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NEWS
June 15, 2016 | By Joseph A. Slobodzian, Staff Writer
Pennsylvania's Supreme Court has refused to block a judge's order requiring the Philadelphia District Attorney's Office to surrender three cellphones for examination by lawyers in litigation from the deadly 2013 Salvation Army collapse. In a one-sentence ruling Friday, the high court unanimously rejected the district attorney's request to stay a May 23 order by Common Pleas Court Judge Mark I. Bernstein punishing prosecutors for not turning over the cellphones. The ruling is final, and the District Attorney's Office on Monday released a statement saying it would comply with Bernstein's order.
NEWS
June 15, 2016 | By Angela Couloumbis, HARRISBURG BUREAU
HARRISBURG - Gov. Wolf has nominated Superior Court Judge Sallie Updyke Mundy to fill a vacancy on the Pennsylvania Supreme Court left when Justice J. Michael Eakin resigned this year because of his involvement in a pornographic email scandal. In nominating Mundy, 53, a Republican from Tioga County, Wolf said he would depart from the long-established tradition in Pennsylvania politics of requiring his nominee to promise not to run for the judicial seat in the next election. Instead, the Democratic governor said Monday that his nominee could seek a 10-year term on the state's highest court.
NEWS
June 11, 2016 | By Jeremy Roebuck, Staff Writer
The U.S. Supreme Court ruled Thursday that former Pennsylvania Chief Justice Ronald D. Castille was wrong to participate in an appeal from a death-row inmate whose prosecution he oversaw nearly three decades before. In a 5-3 split, the justices ordered a new hearing for Terrance Williams, finding that Castille's involvement in hearing the case when it came before the Pennsylvania Supreme Court in 2014 violated Williams' constitutional rights. The decision served as a sharp rebuke to Castille, one of the Pennsylvania legal system's most towering figures in recent years.
NEWS
June 2, 2016 | By Joseph A. Slobodzian, Staff Writer
The Philadelphia District Attorney's Office has asked the state Supreme Court to stay a judge's order punishing prosecutors for not surrendering three cellphones for examination by lawyers in the civil case filed in connection with the Center City building collapse. The motion filed Friday contends that Common Pleas Court Judge Mark I. Bernstein had no authority to grant sanctions requested by lawyers for the Salvation Army, whose thrift store at 22nd and Market Streets was crushed when an unsupported three- to four-story brick wall toppled from an adjacent property.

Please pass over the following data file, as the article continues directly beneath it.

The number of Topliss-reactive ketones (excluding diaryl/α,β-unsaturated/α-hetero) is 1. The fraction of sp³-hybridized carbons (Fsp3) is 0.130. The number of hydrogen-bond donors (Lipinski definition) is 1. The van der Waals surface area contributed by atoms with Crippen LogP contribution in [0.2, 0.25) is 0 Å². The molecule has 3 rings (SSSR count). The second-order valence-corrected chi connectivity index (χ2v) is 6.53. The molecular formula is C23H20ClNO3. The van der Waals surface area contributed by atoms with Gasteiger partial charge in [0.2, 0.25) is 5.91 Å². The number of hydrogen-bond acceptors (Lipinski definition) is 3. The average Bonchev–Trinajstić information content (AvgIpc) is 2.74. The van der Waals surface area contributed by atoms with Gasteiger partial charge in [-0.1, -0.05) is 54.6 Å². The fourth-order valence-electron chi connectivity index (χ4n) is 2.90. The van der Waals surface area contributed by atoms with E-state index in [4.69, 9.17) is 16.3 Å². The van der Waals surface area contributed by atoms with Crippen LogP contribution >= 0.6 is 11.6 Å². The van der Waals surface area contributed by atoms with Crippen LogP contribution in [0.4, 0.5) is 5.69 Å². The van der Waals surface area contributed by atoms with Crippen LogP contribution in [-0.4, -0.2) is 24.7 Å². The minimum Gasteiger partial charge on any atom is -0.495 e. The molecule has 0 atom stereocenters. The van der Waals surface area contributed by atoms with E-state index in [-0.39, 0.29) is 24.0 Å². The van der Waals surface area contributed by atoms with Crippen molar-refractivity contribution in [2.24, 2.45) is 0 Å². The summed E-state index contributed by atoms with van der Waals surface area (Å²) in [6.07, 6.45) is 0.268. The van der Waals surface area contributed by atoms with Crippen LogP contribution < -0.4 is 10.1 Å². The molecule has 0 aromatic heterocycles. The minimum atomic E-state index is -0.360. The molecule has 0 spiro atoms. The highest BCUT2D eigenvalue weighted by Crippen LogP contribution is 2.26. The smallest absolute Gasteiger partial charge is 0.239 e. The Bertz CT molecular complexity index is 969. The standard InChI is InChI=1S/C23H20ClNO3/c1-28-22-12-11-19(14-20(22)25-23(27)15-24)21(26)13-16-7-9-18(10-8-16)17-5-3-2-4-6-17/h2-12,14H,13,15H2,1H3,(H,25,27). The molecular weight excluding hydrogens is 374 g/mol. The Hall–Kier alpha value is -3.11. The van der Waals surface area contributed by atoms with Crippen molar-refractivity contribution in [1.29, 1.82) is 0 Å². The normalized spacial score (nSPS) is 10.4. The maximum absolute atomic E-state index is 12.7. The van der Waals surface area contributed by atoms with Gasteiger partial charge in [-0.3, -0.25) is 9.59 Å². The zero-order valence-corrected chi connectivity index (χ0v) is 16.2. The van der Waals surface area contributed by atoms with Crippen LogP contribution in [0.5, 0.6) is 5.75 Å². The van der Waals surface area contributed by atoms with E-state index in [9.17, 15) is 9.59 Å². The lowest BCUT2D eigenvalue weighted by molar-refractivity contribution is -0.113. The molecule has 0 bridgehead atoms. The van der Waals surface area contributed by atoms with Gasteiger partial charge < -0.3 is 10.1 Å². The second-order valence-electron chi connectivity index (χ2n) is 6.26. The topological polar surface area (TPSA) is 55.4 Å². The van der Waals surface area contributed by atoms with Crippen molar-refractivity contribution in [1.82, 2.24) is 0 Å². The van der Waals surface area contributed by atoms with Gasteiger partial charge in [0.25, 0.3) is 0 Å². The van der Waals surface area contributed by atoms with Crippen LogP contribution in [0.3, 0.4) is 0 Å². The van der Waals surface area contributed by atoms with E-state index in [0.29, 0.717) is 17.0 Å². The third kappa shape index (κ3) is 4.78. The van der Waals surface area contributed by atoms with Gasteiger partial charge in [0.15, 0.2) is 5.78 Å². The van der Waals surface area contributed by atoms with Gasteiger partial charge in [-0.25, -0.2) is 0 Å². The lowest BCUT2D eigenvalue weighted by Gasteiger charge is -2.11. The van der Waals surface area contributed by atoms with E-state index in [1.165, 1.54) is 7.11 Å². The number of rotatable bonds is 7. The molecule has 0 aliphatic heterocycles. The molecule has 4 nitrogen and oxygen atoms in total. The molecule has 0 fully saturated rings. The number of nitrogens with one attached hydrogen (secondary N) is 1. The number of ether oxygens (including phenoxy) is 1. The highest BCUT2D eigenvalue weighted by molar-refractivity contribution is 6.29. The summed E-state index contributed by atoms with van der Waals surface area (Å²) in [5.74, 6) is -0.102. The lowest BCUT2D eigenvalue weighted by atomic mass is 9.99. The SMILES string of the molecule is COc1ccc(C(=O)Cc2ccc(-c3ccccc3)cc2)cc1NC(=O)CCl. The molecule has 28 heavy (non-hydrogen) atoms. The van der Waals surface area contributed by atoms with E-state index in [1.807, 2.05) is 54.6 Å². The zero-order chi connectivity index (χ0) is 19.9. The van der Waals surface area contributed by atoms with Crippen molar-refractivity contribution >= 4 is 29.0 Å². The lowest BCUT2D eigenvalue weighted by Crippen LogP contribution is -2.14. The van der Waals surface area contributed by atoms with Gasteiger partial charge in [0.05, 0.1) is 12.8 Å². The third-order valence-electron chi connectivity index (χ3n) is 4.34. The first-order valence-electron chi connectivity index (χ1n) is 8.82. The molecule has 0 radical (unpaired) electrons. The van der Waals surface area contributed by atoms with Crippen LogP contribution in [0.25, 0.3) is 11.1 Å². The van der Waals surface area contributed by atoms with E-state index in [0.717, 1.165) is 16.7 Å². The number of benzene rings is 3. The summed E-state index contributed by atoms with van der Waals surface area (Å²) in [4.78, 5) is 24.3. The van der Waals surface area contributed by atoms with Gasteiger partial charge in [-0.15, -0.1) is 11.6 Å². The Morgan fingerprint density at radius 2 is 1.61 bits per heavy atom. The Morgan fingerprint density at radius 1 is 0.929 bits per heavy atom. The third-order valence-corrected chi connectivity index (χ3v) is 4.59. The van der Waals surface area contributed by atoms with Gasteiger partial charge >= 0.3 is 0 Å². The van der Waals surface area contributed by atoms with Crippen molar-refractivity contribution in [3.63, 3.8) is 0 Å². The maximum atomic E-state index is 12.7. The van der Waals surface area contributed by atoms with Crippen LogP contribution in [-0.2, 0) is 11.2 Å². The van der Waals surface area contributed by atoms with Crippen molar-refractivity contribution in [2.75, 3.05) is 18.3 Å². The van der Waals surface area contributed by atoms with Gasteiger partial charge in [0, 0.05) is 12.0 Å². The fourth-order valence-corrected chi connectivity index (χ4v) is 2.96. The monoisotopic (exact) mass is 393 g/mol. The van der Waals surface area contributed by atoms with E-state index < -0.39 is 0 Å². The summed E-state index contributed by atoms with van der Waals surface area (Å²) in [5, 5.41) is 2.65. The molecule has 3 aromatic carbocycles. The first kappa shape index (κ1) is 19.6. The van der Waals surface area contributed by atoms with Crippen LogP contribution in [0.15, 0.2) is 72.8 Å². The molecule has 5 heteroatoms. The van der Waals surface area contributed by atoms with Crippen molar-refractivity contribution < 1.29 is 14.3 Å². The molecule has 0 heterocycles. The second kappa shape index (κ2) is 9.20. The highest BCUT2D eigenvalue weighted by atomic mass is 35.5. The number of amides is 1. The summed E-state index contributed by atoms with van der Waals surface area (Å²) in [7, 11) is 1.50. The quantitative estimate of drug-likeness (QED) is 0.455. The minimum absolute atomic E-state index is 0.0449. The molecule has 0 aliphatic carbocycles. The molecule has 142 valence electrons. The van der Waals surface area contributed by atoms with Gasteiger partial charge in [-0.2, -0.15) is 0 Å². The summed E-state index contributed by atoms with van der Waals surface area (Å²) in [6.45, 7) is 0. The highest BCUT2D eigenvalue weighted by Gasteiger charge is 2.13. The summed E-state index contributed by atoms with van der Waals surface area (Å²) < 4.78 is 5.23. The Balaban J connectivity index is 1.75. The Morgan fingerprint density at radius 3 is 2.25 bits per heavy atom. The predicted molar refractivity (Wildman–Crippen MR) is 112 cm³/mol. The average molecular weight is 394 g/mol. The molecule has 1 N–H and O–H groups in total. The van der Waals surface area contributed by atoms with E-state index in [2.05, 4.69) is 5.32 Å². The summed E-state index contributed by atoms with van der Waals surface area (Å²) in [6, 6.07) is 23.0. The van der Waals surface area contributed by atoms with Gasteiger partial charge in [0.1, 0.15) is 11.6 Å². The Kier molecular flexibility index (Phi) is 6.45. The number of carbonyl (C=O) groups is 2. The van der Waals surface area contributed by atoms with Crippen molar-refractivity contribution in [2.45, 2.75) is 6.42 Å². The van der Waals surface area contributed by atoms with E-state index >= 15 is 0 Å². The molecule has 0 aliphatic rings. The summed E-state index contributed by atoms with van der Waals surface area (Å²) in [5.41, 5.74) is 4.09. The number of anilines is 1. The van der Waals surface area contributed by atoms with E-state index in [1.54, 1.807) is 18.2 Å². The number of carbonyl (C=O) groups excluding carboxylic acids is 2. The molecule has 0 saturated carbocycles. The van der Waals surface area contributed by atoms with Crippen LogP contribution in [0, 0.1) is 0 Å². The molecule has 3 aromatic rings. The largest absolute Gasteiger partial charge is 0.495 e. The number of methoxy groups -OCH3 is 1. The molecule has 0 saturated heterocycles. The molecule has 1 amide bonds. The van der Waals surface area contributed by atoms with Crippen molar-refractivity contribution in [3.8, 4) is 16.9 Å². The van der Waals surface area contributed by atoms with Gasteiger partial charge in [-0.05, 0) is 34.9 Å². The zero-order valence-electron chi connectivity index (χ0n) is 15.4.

NEWS
June 2, 2016
More than two million Pennsylvania voters responded to a clear question put to them on April 26 - whether the state's mandatory retirement age for judges should be raised from 70 to 75 - with a clear answer: No. Rather than accept this result, those rooting for the opposite outcome have decided the question was a little too clear. With the tenure of the state Supreme Court's chief justice and lone Republican, 69-year-old Thomas Saylor, at stake, the legislature's ruling Republicans passed a resolution and won a court ruling rendering the election results moot less than a week beforehand.
NEWS
May 30, 2016
Jeffrey Rosen is president and CEO of the National Constitution Center A hundred years ago, on June 1, 1916, Louis Brandeis was confirmed as an associate justice of the Supreme Court. One hundred and twenty-five days elapsed between his nomination and confirmation - the longest period any nominee has waited in American history. (Merrick Garland will surpass this record in July.) The long delay in Brandeis' confirmation reflected the controversy he had inspired as the crusading "People's Attorney," who made his name by attacking financiers such as J.P. Morgan, who took reckless risks with what Brandeis called "other people's money.
NEWS
May 25, 2016 | By Bob Ford, Inquirer Columnist
The National Football League Players Association has added Theodore B. Olson to its legal team in the important fight to prevent quarterback Jimmy Garoppolo from starting four games for the New England Patriots in the coming season. A lot must be riding on the outcome, because Olson, a former Solicitor General of the United States who has argued 62 cases before the Supreme Court, doesn't come cheap. He's pretty good, though, having won three-quarters of those cases, and he covered the spread in a bunch of the others.
NEWS
May 25, 2016 | By Laura McCrystal and Jeremy Roebuck, STAFF WRITERS
Bill Cosby's sexual-assault case will proceed on a path toward trial as scheduled, after the Pennsylvania Supreme Court on Monday rejected his latest attempt to delay it. In a one-line order, the court denied Cosby's request for a stay while it reviewed the charges against him. The ruling removes the last potential roadblock to Tuesday morning's preliminary hearing in Montgomery County Court in Norristown. Cosby's lawyers had asked the Supreme Court to put that proceeding on hold as he sought a rare pretrial appeal.
NEWS
May 13, 2016 | By Martha Woodall, Staff Writer
HARRISBURG - Did the Philadelphia School Reform Commission have the power to cancel its teachers' contract and impose changes to their health-care plan during a financial crisis in 2014? SRC attorney David H. Pittinsky told the state Supreme Court on Wednesday that the commission has at its disposal "an arsenal of rights that were given by the General Assembly" to reduce expenses, to ensure that students in the city's public schools have the resources for an "adequate" education.
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